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One of the widely expected outcomes of the economic downturn brought on by the COVID-19 pandemic is that more organizations would rely on managed security services. After all, not only would they have fewer resources, the pandemic itself created the perfect opportunity for cybercriminals to increase both the volume and sophistication of their attacks.

As it turned out, however, many managed service providers (MSPs) themselves became the target of those attacks. Concerns about the ability of MSPs to effectively manage their security started to rise. And, the impact of that doubt on demand of managed security services was largely unknown, until now.

A survey of 500 U.S. IT decision-makers published this week by Syntax, a provider of managed services, finds 83 percent of IT leaders that already have in-house security teams are now considering outsourcing their security efforts to an MSP in 2021. Major budget and headcount cuts in IT are the primary reason. More than three quarters of respondents (79 percent) report having to reduce headcount because of the downturn even though 77 percent said they are seeing more frequent cyberattacks.

Conducted in October of 2020, the survey also finds more than half of respondents (56 percent) will allocate more than 40 percent of their IT budgets to cybersecurity in 2021, with 37 percent reporting that improving cybersecurity protections is their top IT investment for the coming year.

Paradoxically, the survey notes that while security is the most challenging aspect of computing, issues involving business continuity such as the need for increased storage and/or flexibility (62 percent), multi-cloud and/or hybrid cloud capabilities (48 percent) and system maintenance (47 percent) all took precedence.

Pre-pandemic popularity for managed security services

The Syntax survey comes on the heels of a report published by Information Services Group (ISG) that suggests overall global demand for managed services has returned to pre-pandemic levels.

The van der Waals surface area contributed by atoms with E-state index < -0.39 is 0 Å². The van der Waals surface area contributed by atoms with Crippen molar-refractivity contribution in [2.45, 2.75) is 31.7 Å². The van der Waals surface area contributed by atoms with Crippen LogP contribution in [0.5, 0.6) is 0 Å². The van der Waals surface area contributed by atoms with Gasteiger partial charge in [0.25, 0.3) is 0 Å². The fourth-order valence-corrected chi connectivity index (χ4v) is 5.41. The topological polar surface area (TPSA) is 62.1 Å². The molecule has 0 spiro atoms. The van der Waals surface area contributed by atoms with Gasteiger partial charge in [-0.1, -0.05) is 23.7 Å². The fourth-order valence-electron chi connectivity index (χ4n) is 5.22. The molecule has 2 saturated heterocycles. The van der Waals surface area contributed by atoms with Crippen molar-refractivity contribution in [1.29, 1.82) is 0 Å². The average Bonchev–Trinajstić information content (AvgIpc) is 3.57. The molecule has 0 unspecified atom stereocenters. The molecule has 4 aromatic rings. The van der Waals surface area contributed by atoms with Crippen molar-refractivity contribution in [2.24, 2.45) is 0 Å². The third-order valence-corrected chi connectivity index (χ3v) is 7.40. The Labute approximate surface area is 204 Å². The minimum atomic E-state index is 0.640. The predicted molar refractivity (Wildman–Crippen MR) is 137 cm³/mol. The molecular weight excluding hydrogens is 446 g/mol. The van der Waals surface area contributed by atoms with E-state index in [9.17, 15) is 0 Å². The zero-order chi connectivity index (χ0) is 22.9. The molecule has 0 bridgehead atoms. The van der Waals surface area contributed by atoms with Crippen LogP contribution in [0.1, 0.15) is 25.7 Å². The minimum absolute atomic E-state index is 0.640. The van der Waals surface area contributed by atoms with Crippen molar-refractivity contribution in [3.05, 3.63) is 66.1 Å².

The question now, as the global economy continues to recover at the start of 2021, is how hesitant organizations will be to hire full-time employees. Complicating that issue even further is the fact that cybersecurity expertise remains relatively difficult to find.

The number of unfilled cybersecurity positions may not be as high as it once was, but many organizations that are short on budget are still not going to be able to attract and retain the best talent. IT leaders are apparently starting to realize they can’t really effectively compete for cybersecurity expertise against both well-heeled organization that have larger budgets, or IT services providers willing to pay more for that same talent.

Increase in appetite for cybersecurity

The good news is there’s a greater appreciation for cybersecurity as organizations bet their future on various digital business transformation initiatives. Regardless of how important cybersecurity is, it’s also clear the end customer is as cost sensitive as ever.

This sensitivity generally bodes well for managed security services providers (MSSPs) assuming, of course, they can avoid becoming the latest cybersecurity victim generating the kinds of headlines that don’t inspire much in the way of the customer confidence.

Photo: Rachasie / Shutterstock

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Mike Vizard

Posted by Mike Vizard

Mike Vizard has covered IT for more than 25 years, and has edited or contributed to a number of tech publications including InfoWorld, eWeek, CRN, Baseline, ComputerWorld, TMCNet, and Digital Review. He currently blogs for IT Business Edge and contributes to CIOinsight, The Channel Insider, Programmableweb and Slashdot. Mike blogs about emerging cloud technology for Smarter MSP.

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